- Advertisement -
  • Most Commentedmost commented up
  • Most Emailedmost emailed up
  • Popularmost popular up
- Advertisement -

« News Home

Cherishing Officer Chico

Published: Fri, June 10, 2011 @ 12:01 a.m.

By jeanne starmack



They stretched for blocks in front of the old Ben Franklin School on Cunningham Avenue on Thursday morning — cruisers for nearly 50 police K-9 units.

Handlers and their dogs from a 99-mile radius around the city had come to pay tribute to Chico, the New Castle Police Department’s 6-year-old Dutch shepherd who died Saturday evening after being in the back of a hot cruiser.

There is an internal department investigation into how Chico, whom the department had for two years, came to die in the care of his own handler, Officer James Hoyland. Lawrence County District Attorney Joshua

Lamancusa also is conducting a criminal investigation.

In the school’s auditorium, Police Chief Tom Sansone did not say much about the circumstances that led to the dog’s death. It was a time to remember Chico and talk about his service to the community, which Sansone did along with a previous handler of Chico’s, Officer Terry Dolquist.

Sansone did confirm some facts later for the press.

Chico was in the cruiser for three hours and 45 minutes, he said.

Chico’s handler, whom he would not officially identify as Hoyland, was working an extra shift on a housing-project patrol from 4 to 8 p.m. At 8 p.m., he was supposed to start his regular shift.

He went to his housing-project patrol in a different vehicle, leaving Chico in their K-9 cruiser in the police station parking lot.

He left the car and its air conditioning running, Sansone said. But after two hours of idling, the air-conditioning system shut down. The car is equipped with a “hot box,” Sansone said. It sounds an alarm and lowers the windows if the car gets too hot. He said the hot box did not malfunction but would not say whether it was activated. The windows were up when the dog was found.

Sansone said that when Chico’s handler found him at 7:45 p.m., he “went wild.”

“He rushed to get water and immediately went to a veterinarian,” Sansone said. Chico died at the vet’s.

Sansone said the department’s policy is that dogs are not supposed to be left in cruisers for long periods of time without their handlers. “Procedures are the dog should stay home in his kennel,” Sansone said.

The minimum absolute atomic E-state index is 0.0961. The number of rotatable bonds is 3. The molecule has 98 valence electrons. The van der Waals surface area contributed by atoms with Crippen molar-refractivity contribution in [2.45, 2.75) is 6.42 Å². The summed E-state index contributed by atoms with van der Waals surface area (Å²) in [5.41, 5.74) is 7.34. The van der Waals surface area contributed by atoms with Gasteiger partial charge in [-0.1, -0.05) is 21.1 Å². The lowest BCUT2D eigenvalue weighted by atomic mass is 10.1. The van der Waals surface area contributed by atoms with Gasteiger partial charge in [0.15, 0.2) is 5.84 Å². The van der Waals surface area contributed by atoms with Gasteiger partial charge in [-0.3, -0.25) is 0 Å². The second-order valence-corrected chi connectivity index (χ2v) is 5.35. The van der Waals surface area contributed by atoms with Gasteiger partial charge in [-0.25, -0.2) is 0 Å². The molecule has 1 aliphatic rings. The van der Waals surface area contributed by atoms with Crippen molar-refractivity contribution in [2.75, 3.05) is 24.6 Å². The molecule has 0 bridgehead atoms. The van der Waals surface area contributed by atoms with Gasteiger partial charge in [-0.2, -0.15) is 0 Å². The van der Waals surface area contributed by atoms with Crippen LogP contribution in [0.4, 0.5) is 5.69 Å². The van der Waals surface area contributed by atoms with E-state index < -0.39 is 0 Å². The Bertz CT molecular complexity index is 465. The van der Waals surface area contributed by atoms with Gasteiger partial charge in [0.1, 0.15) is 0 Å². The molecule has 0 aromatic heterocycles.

Hoyland, who was Chico’s handler since January, is on unpaid leave during the investigations.

He was not at the memorial service — he’d come by earlier, Sansone said.

Instead, it was Dolquist who remembered his time with Chico before he’d transferred from the K-9 unit to different duties in the department. He recalled their training sessions at Tri-State Canine Services in Trumbull County, Ohio, where the city bought Chico with $6,000 the community donated, and their first days on the job together.

Chico, who was the department’s fourth dog, would never win any beauty contests.

“My first reaction was, God, that’s an ugly dog,” Dolquist said. “He looked like a hyena” with one floppy ear and a look like he would “take my face off,” he added.

“Then, I learned he’d been in Iraq,” Dolquist said, explaining that the dog had been there with a private security company. About the same time, Dolquist also was serving in Iraq.

In training, Chico was stubborn. “He had a high drive,” Dolquist said. He would lunge out and nip in frustration as if to say, “‘Hey, I don’t know what you want me to do — pay attention,’” Dolquist said, adding he almost gave up on the dog.

Dec. 16, 2009, was Chico’s first day on the job. One of their first arrests, Dolquist said, was of a burglar who’d smashed into a vending machine in a barbershop.

“We tracked him. It was pitch black. Chico got a scent and took off,” Dolquist said. Then, the tight leash suddenly went limp, and Dolquist tripped over something. He turned on his light and saw Chico on top of the suspect. “He was looking at me with that one floppy ear saying, ‘Let’s do this,’” Dolquist said.

Dolquist read a poem called “Guardians of the Night,” which describes a police dog’s loyalty to its handler.

“I will protect you with my last breath when all others have left you,” he read. “Know that each day at your side is my reward.”

Dolquist will keep Chico’s cremated remains for now, and eventually, the police department will keep them at a new police station on North Street. The department will move there in August.

But before the remains would go to safekeeping, there was one thing left to do.

Dolquist carried them from the auditorium to the cruisers outside, and in a 15-minute procession through the city, Chico had his last patrol.


1CharTres(18 comments)posted 5 years ago